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Discussion Starter · #1 ·
at how "fast" you are. The timer will make you faster, in short order, guys, because it shows you when you really WERE faster, as vs just "feeling" faster. Often, because you had wasted movemnt in a draw or raising of longarm, you may well have MOVED faster, but because you "ran around the block", instead of "cutting across the block", the actual elapsed time was slower. The timer's feedback can indicate to you where and when you are doing something that is slowing you down.

For instance, I was very fast from just dryfire draw practice, with a Co2 Hawes, SA 'revolver" type of bb pistol. i could "beat the drop" of a coin that I held on the back of my hand at waist height, prior to drawing. No problem, to include thumcocking the hammer of tjhe pistol. But when I got on an electronic timer (actually a sweep hand model, in 1978) I got to be almost twice as fast, within a month or so of dedicated work, using a speed rig by Bob Arganbright, of SAA Fast draw fame, and mostly primer powered wax ammo, and a 1911, loading the rds one at a time.

Then, using first a .22lr conversion unit on the 1911 and then my cast bulllet reloads in the .45, I worked until I could reliably average under .70 second for a reaction to the "beep" of the timer, draw, and hit the 10" A zone circle, at 5 yds, from hands at sides, for 5 tries, after a few "warmup" draws. "cold tries would average .90 second or less.

The muzzle forward rake of the speed rig, and its leaning out away from the body, clear access of the middle finger to the bottom of the trigger guard, lent itself to swift acquisition of the Weaver stance and a (mostly) point fire shot, but from eye-level.

Then I moved to a rig positioned behind the strong side hip, Even with lots of work, I never got much below .80 second for an average of 5 draws and hits, 10" circle at 50 yds. The FBI draw causes you to pass the muzzle thru buttock and leg, which always made me a "hair" more careful. Using hands at shoulder height always slowed me down about .10 second more, and concealment, real concealment (shirttail hung out and IWB rig) always slowed me .20 second or a bit more, and that was with hands at sides. Surrender start really slows you for a ccw draw, since the weak hand has to go down past the bottom of the shirttail and then sweep it back up.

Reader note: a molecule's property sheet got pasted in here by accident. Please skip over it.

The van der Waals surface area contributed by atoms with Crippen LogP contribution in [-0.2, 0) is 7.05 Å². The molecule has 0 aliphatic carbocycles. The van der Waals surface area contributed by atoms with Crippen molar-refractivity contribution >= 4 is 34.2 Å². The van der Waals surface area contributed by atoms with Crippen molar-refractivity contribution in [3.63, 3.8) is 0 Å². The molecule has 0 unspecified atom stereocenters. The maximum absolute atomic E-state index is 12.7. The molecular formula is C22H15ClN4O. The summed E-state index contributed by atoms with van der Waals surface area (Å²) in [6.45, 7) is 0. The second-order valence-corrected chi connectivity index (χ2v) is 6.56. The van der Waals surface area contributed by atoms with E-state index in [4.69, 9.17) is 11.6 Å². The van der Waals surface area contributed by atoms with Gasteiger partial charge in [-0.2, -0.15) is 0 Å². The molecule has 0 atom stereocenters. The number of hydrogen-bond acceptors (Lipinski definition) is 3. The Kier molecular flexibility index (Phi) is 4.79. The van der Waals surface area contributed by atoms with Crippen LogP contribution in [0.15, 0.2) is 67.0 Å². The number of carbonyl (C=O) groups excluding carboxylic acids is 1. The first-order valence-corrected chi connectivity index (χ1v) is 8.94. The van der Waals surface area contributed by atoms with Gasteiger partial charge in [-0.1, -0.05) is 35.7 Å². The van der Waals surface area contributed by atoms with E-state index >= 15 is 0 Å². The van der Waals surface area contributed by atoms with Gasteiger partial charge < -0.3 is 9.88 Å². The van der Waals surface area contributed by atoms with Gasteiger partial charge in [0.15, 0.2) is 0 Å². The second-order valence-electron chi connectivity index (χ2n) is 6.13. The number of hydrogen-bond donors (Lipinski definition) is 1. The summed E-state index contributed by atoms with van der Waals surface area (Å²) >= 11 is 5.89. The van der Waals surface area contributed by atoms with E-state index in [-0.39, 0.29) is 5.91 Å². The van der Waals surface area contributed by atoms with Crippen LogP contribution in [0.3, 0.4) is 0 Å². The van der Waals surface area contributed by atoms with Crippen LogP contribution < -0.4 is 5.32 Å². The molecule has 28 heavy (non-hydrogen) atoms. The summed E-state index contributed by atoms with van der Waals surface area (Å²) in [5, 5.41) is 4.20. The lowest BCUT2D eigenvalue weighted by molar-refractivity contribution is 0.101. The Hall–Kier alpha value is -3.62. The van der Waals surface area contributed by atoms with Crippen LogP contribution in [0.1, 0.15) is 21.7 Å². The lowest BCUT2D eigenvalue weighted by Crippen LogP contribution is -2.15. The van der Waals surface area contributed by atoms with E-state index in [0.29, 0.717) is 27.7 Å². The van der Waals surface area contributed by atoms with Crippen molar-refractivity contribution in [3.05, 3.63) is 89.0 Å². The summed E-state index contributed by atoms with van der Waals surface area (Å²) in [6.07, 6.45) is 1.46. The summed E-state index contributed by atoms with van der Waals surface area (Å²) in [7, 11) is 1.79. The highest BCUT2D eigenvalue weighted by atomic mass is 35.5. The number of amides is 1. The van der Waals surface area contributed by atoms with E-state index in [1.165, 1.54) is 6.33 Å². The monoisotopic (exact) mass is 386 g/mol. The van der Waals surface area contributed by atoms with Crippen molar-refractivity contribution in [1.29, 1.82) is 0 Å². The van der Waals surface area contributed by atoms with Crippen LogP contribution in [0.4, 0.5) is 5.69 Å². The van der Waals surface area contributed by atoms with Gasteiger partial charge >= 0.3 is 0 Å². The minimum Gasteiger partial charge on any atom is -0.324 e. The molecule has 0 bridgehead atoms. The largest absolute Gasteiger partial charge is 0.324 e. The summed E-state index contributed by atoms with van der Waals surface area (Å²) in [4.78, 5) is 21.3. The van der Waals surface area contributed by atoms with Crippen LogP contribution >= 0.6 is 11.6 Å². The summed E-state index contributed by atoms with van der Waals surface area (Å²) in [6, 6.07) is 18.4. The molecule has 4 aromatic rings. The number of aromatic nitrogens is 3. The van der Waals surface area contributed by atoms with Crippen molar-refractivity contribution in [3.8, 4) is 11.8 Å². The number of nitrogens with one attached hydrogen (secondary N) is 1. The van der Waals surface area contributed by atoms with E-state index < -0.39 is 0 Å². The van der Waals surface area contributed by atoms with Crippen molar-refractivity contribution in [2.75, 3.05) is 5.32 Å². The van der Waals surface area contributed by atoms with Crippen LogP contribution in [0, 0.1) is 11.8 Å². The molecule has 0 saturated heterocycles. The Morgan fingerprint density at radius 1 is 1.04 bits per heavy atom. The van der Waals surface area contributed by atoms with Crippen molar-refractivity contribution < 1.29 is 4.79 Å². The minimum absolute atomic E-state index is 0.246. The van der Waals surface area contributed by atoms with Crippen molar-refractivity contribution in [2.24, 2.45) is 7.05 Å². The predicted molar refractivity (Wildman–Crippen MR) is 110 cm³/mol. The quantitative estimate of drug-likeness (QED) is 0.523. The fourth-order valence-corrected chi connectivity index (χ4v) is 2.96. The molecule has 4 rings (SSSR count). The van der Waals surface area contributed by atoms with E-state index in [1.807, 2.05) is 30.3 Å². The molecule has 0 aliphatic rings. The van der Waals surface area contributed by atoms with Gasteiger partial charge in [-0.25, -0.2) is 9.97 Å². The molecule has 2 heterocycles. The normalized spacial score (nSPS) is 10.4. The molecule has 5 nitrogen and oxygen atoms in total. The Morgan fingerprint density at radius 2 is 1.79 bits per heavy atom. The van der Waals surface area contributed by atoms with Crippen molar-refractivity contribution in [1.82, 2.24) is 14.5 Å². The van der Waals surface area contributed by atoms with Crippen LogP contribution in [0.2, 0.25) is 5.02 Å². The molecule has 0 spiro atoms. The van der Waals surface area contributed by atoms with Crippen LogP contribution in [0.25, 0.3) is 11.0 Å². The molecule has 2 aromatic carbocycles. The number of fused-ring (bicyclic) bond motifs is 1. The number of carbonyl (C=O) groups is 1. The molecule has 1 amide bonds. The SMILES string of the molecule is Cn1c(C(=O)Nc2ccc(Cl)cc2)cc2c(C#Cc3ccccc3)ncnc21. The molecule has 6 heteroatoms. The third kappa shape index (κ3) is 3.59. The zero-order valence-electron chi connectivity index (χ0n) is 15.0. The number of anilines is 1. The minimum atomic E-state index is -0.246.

from hands at sides, "warmed up", I could average under 1.0 second for 5 ccw draws,from under a shirt tail, 10" circle at 5 yds, with the gun worn at the more concealalbe, better protected, and swifter to access navel-position. "cold" tries would add .20 second to that average. Moving back to 10 yds would add about .15 second, too. Still, for "real deal" ccw draws, that is world class.

the "open jacket' ccw draw is bs, cause rain, wind, cold, or decorum can demand that you FASTEN your coat, and hot weather demands that you not wear one at all. KISS says to not screw yourself up by practicing 2 methods of 'clearing" your outer garment, much less using 2 different positions for your ccw gun. Even worse are the fools who switch from gun to gun, especially from cocked and locked SA to DA trigger types. When you make an "omigod" sort of panic-reaction draw, the place where you 'reach" had better be where the gun IS, and the gun you grab had better be the one your training is most used to operating.